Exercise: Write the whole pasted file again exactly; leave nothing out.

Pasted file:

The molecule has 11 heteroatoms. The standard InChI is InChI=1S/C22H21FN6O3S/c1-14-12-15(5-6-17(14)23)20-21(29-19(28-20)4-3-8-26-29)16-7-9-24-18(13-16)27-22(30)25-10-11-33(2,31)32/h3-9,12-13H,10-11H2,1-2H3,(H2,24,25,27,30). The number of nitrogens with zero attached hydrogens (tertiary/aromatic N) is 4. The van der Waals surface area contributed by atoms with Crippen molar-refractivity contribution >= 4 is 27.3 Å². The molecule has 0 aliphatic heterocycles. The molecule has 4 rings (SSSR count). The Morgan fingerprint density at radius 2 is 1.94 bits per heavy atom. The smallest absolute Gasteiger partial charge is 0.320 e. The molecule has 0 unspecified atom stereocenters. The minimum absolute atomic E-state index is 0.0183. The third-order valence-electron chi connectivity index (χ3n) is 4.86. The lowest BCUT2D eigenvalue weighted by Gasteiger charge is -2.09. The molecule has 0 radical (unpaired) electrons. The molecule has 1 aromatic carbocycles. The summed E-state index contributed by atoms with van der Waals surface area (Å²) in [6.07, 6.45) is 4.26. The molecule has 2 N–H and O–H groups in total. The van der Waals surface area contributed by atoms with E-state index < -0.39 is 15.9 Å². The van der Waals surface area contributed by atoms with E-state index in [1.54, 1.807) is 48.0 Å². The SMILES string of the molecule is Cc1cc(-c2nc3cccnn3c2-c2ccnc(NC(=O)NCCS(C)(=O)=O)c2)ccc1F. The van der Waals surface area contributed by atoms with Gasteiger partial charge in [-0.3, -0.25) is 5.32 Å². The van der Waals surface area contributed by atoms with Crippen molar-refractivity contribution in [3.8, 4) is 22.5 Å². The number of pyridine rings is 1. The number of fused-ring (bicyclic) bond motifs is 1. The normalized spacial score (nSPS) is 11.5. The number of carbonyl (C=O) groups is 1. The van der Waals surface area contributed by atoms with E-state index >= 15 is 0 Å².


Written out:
The molecule has 11 heteroatoms. The standard InChI is InChI=1S/C22H21FN6O3S/c1-14-12-15(5-6-17(14)23)20-21(29-19(28-20)4-3-8-26-29)16-7-9-24-18(13-16)27-22(30)25-10-11-33(2,31)32/h3-9,12-13H,10-11H2,1-2H3,(H2,24,25,27,30). The number of nitrogens with zero attached hydrogens (tertiary/aromatic N) is 4. The van der Waals surface area contributed by atoms with Crippen molar-refractivity contribution >= 4 is 27.3 Å². The molecule has 0 aliphatic heterocycles. The molecule has 4 rings (SSSR count). The Morgan fingerprint density at radius 2 is 1.94 bits per heavy atom. The smallest absolute Gasteiger partial charge is 0.320 e. The molecule has 0 unspecified atom stereocenters. The minimum absolute atomic E-state index is 0.0183. The third-order valence-electron chi connectivity index (χ3n) is 4.86. The lowest BCUT2D eigenvalue weighted by Gasteiger charge is -2.09. The molecule has 0 radical (unpaired) electrons. The molecule has 1 aromatic carbocycles. The summed E-state index contributed by atoms with van der Waals surface area (Å²) in [6.07, 6.45) is 4.26. The molecule has 2 N–H and O–H groups in total. The van der Waals surface area contributed by atoms with E-state index < -0.39 is 15.9 Å². The van der Waals surface area contributed by atoms with E-state index in [1.54, 1.807) is 48.0 Å². The SMILES string of the molecule is Cc1cc(-c2nc3cccnn3c2-c2ccnc(NC(=O)NCCS(C)(=O)=O)c2)ccc1F. The van der Waals surface area contributed by atoms with Gasteiger partial charge in [-0.3, -0.25) is 5.32 Å². The van der Waals surface area contributed by atoms with Crippen molar-refractivity contribution in [3.8, 4) is 22.5 Å². The number of pyridine rings is 1. The number of fused-ring (bicyclic) bond motifs is 1. The normalized spacial score (nSPS) is 11.5. The number of carbonyl (C=O) groups is 1. The van der Waals surface area contributed by atoms with E-state index >= 15 is 0 Å².